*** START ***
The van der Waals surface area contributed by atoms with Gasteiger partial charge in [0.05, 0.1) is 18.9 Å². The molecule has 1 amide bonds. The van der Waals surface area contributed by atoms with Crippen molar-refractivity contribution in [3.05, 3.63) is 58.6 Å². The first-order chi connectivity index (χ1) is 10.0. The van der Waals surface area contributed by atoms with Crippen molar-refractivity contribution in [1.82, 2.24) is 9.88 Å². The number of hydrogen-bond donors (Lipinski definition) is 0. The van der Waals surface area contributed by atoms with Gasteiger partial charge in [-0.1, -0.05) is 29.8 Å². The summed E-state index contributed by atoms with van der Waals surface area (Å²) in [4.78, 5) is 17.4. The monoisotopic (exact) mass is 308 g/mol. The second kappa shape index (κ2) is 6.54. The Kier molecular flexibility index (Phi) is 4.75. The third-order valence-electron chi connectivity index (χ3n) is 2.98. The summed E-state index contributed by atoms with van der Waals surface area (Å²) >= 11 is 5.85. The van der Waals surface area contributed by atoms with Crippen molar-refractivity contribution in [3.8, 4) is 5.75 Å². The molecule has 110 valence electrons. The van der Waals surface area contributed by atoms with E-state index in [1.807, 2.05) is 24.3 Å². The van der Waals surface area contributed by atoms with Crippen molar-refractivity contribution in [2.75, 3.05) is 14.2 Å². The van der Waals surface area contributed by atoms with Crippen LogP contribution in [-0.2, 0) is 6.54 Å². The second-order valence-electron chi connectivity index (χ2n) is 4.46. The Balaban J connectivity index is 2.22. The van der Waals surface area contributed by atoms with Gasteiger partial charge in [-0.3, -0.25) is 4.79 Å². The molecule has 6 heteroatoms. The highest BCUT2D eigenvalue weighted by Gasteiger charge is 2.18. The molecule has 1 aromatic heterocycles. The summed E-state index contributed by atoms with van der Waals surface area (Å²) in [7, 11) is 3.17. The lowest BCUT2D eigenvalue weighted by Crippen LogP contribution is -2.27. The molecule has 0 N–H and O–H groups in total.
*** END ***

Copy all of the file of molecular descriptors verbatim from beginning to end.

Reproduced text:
The van der Waals surface area contributed by atoms with Gasteiger partial charge in [0.05, 0.1) is 18.9 Å². The molecule has 1 amide bonds. The van der Waals surface area contributed by atoms with Crippen molar-refractivity contribution in [3.05, 3.63) is 58.6 Å². The first-order chi connectivity index (χ1) is 10.0. The van der Waals surface area contributed by atoms with Crippen molar-refractivity contribution in [1.82, 2.24) is 9.88 Å². The number of hydrogen-bond donors (Lipinski definition) is 0. The van der Waals surface area contributed by atoms with Gasteiger partial charge in [-0.1, -0.05) is 29.8 Å². The summed E-state index contributed by atoms with van der Waals surface area (Å²) in [4.78, 5) is 17.4. The monoisotopic (exact) mass is 308 g/mol. The second kappa shape index (κ2) is 6.54. The Kier molecular flexibility index (Phi) is 4.75. The third-order valence-electron chi connectivity index (χ3n) is 2.98. The summed E-state index contributed by atoms with van der Waals surface area (Å²) >= 11 is 5.85. The van der Waals surface area contributed by atoms with Crippen molar-refractivity contribution in [3.8, 4) is 5.75 Å². The molecule has 110 valence electrons. The van der Waals surface area contributed by atoms with E-state index in [1.807, 2.05) is 24.3 Å². The van der Waals surface area contributed by atoms with Crippen molar-refractivity contribution in [2.75, 3.05) is 14.2 Å². The van der Waals surface area contributed by atoms with Crippen LogP contribution in [-0.2, 0) is 6.54 Å². The second-order valence-electron chi connectivity index (χ2n) is 4.46. The Balaban J connectivity index is 2.22. The van der Waals surface area contributed by atoms with Gasteiger partial charge in [-0.3, -0.25) is 4.79 Å². The molecule has 6 heteroatoms. The highest BCUT2D eigenvalue weighted by Gasteiger charge is 2.18. The molecule has 1 aromatic heterocycles. The summed E-state index contributed by atoms with van der Waals surface area (Å²) in [7, 11) is 3.17. The lowest BCUT2D eigenvalue weighted by Crippen LogP contribution is -2.27. The molecule has 0 N–H and O–H groups in total.